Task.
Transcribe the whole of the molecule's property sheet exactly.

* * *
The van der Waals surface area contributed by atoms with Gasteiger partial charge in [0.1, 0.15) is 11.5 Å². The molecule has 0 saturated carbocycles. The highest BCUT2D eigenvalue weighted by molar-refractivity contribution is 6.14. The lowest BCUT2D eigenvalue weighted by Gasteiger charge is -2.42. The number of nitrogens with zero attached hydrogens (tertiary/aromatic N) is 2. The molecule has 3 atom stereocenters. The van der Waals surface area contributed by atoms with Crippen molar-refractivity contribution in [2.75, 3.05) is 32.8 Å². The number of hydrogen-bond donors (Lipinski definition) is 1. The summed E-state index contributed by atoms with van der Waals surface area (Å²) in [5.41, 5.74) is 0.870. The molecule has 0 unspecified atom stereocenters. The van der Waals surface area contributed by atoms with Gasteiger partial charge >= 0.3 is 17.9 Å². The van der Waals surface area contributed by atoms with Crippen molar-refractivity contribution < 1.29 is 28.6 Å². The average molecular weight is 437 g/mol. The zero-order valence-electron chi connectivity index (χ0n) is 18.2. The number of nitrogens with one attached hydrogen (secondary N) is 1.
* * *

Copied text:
The van der Waals surface area contributed by atoms with Gasteiger partial charge in [0.1, 0.15) is 11.5 Å². The molecule has 0 saturated carbocycles. The highest BCUT2D eigenvalue weighted by molar-refractivity contribution is 6.14. The lowest BCUT2D eigenvalue weighted by Gasteiger charge is -2.42. The number of nitrogens with zero attached hydrogens (tertiary/aromatic N) is 2. The molecule has 3 atom stereocenters. The van der Waals surface area contributed by atoms with Crippen molar-refractivity contribution in [2.75, 3.05) is 32.8 Å². The number of hydrogen-bond donors (Lipinski definition) is 1. The summed E-state index contributed by atoms with van der Waals surface area (Å²) in [5.41, 5.74) is 0.870. The molecule has 0 unspecified atom stereocenters. The van der Waals surface area contributed by atoms with Gasteiger partial charge >= 0.3 is 17.9 Å². The van der Waals surface area contributed by atoms with Crippen molar-refractivity contribution < 1.29 is 28.6 Å². The average molecular weight is 437 g/mol. The zero-order valence-electron chi connectivity index (χ0n) is 18.2. The number of nitrogens with one attached hydrogen (secondary N) is 1.